from AP, Reuters, AFP, and other news services

Courts Conflicted Over Healthcare Law

Courts Conflicted Over Healthcare Law

AP (July 22, 2014) Two federal appeals courts issued conflicting rulings Tuesday on the legality of the federally-run healthcare exchange that operates in 36 states. (July 22) Video provided by AP
Powered by NewsLook.com
Why Do People Believe We Only Use 10 Percent Of Our Brains?

Why Do People Believe We Only Use 10 Percent Of Our Brains?

Newsy (July 22, 2014) The new sci-fi thriller "Lucy" is making people question whether we really use all our brainpower. But, as scientists have insisted for years, we do. Video provided by Newsy
Powered by NewsLook.com
Scientists Find New Way To Make Human Platelets

Scientists Find New Way To Make Human Platelets

Newsy (July 22, 2014) Boston scientists have discovered a new way to create fully functioning human platelets using a bioreactor and human stem cells. Video provided by Newsy
Powered by NewsLook.com
Gilead's $1000-a-Pill Drug Could Cure Hep C in HIV-Positive People

Gilead's $1000-a-Pill Drug Could Cure Hep C in HIV-Positive People

TheStreet (July 21, 2014) New research shows Gilead Science's drug Sovaldi helps in curing hepatitis C in those who suffer from HIV. In a medical study, the combination of Gilead's Hep C drug with anti-viral drug Ribavirin cured 76% of HIV-positive patients suffering from the most common hepatitis C strain. Hepatitis C and related complications have been a top cause of death in HIV-positive patients. Typical medication used to treat the disease, including interferon proteins, tended to react badly with HIV drugs. However, Sovaldi's %1,000-a-pill price tag could limit the number of patients able to access the treatment. TheStreet's Keris Lahiff reports from New York. Video provided by TheStreet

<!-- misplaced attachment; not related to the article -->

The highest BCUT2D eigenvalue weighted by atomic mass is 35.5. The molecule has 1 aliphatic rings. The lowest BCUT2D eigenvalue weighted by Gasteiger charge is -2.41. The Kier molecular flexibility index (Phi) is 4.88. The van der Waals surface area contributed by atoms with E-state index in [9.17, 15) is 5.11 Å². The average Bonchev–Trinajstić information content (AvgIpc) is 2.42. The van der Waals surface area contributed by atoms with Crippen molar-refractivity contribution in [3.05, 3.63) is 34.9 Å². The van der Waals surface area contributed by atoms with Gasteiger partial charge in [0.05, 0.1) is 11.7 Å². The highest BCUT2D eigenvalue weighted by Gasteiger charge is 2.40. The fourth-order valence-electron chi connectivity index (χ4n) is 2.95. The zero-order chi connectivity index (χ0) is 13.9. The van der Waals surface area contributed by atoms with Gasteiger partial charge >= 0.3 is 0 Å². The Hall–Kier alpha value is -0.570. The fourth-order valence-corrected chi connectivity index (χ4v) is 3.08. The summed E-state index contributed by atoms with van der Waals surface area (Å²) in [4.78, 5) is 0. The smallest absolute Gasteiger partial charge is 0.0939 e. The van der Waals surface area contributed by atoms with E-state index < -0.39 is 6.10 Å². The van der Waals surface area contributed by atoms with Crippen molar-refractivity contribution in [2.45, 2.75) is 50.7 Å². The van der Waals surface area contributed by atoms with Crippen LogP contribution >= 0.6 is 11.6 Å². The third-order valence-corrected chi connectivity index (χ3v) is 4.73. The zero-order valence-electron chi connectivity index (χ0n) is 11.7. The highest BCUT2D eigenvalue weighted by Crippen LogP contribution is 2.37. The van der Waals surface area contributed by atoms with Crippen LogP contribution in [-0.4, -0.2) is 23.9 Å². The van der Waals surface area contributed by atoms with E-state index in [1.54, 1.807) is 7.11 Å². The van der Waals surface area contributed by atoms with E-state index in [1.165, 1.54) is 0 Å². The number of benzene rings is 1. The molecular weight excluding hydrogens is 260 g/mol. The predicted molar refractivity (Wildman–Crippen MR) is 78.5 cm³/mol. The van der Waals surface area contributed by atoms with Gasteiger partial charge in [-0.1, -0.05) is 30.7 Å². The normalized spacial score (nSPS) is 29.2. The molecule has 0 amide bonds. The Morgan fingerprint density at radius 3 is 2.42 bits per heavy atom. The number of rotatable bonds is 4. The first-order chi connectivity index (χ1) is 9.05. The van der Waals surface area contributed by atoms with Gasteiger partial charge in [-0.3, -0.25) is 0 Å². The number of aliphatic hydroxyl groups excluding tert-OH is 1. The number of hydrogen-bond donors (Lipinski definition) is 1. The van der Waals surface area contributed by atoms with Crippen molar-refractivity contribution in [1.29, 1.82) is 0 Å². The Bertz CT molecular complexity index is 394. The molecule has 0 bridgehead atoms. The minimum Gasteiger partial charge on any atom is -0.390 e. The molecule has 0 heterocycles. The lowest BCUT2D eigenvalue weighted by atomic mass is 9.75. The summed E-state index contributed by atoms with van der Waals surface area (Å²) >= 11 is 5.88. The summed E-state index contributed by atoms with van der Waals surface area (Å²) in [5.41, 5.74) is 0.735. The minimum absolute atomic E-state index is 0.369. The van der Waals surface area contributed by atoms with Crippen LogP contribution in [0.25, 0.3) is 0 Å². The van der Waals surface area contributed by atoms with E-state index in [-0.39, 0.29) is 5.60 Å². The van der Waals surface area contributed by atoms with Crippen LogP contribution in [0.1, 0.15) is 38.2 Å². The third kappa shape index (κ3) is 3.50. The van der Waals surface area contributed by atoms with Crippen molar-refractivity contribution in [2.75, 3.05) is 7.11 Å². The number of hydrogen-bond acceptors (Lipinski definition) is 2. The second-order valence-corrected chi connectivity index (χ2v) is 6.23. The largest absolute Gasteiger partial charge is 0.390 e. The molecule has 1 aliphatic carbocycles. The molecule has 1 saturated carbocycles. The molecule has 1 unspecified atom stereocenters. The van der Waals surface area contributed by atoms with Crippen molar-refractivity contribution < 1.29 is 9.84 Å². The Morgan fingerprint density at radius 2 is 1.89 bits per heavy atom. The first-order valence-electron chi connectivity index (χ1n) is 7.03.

Powered by NewsLook.com

Search ScienceDaily

Number of stories in archives: 140,361

Find with keyword(s):
Enter a keyword or phrase to search ScienceDaily for related topics and research stories.

Save/Print:
Share:

Breaking News:
from the past week

In Other News

... from NewsDaily.com

Science News

Health News

Environment News

Technology News



Save/Print:
Share:

Free Subscriptions


Get the latest science news with ScienceDaily's free email newsletters, updated daily and weekly. Or view hourly updated newsfeeds in your RSS reader:

Get Social & Mobile


Keep up to date with the latest news from ScienceDaily via social networks and mobile apps:

Have Feedback?


Tell us what you think of ScienceDaily -- we welcome both positive and negative comments. Have any problems using the site? Questions?
Mobile: iPhone Android Web
Follow: Facebook Twitter Google+
Subscribe: RSS Feeds Email Newsletters
Latest Headlines Health & Medicine Mind & Brain Space & Time Matter & Energy Computers & Math Plants & Animals Earth & Climate Fossils & Ruins